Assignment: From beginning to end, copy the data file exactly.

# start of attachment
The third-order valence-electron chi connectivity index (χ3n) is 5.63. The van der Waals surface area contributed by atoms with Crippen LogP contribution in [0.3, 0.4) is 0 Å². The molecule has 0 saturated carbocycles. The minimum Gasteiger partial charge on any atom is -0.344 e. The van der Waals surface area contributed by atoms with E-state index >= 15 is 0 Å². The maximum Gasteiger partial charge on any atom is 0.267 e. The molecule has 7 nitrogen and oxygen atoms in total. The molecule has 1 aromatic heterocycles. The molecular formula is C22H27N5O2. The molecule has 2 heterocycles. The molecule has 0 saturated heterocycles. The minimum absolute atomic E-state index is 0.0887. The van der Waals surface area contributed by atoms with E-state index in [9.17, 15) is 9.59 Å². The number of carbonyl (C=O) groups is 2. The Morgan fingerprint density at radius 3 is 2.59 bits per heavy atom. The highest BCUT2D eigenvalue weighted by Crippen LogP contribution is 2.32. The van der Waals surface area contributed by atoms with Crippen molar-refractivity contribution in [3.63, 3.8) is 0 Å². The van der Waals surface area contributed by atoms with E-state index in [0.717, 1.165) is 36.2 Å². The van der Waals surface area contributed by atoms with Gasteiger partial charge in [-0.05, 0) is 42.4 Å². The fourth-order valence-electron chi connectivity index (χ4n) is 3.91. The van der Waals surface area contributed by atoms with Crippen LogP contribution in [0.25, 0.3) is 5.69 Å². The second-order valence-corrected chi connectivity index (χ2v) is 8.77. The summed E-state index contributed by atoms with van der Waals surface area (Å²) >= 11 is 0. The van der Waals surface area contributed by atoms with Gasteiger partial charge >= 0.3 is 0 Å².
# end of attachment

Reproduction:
The third-order valence-electron chi connectivity index (χ3n) is 5.63. The van der Waals surface area contributed by atoms with Crippen LogP contribution in [0.3, 0.4) is 0 Å². The molecule has 0 saturated carbocycles. The minimum Gasteiger partial charge on any atom is -0.344 e. The van der Waals surface area contributed by atoms with E-state index >= 15 is 0 Å². The maximum Gasteiger partial charge on any atom is 0.267 e. The molecule has 7 nitrogen and oxygen atoms in total. The molecule has 1 aromatic heterocycles. The molecular formula is C22H27N5O2. The molecule has 2 heterocycles. The molecule has 0 saturated heterocycles. The minimum absolute atomic E-state index is 0.0887. The van der Waals surface area contributed by atoms with E-state index in [9.17, 15) is 9.59 Å². The number of carbonyl (C=O) groups is 2. The Morgan fingerprint density at radius 3 is 2.59 bits per heavy atom. The highest BCUT2D eigenvalue weighted by Crippen LogP contribution is 2.32. The van der Waals surface area contributed by atoms with Crippen molar-refractivity contribution in [3.63, 3.8) is 0 Å². The van der Waals surface area contributed by atoms with E-state index in [0.717, 1.165) is 36.2 Å². The van der Waals surface area contributed by atoms with Gasteiger partial charge in [-0.05, 0) is 42.4 Å². The fourth-order valence-electron chi connectivity index (χ4n) is 3.91. The van der Waals surface area contributed by atoms with Crippen LogP contribution in [0.25, 0.3) is 5.69 Å². The second-order valence-corrected chi connectivity index (χ2v) is 8.77. The summed E-state index contributed by atoms with van der Waals surface area (Å²) >= 11 is 0. The van der Waals surface area contributed by atoms with Gasteiger partial charge >= 0.3 is 0 Å².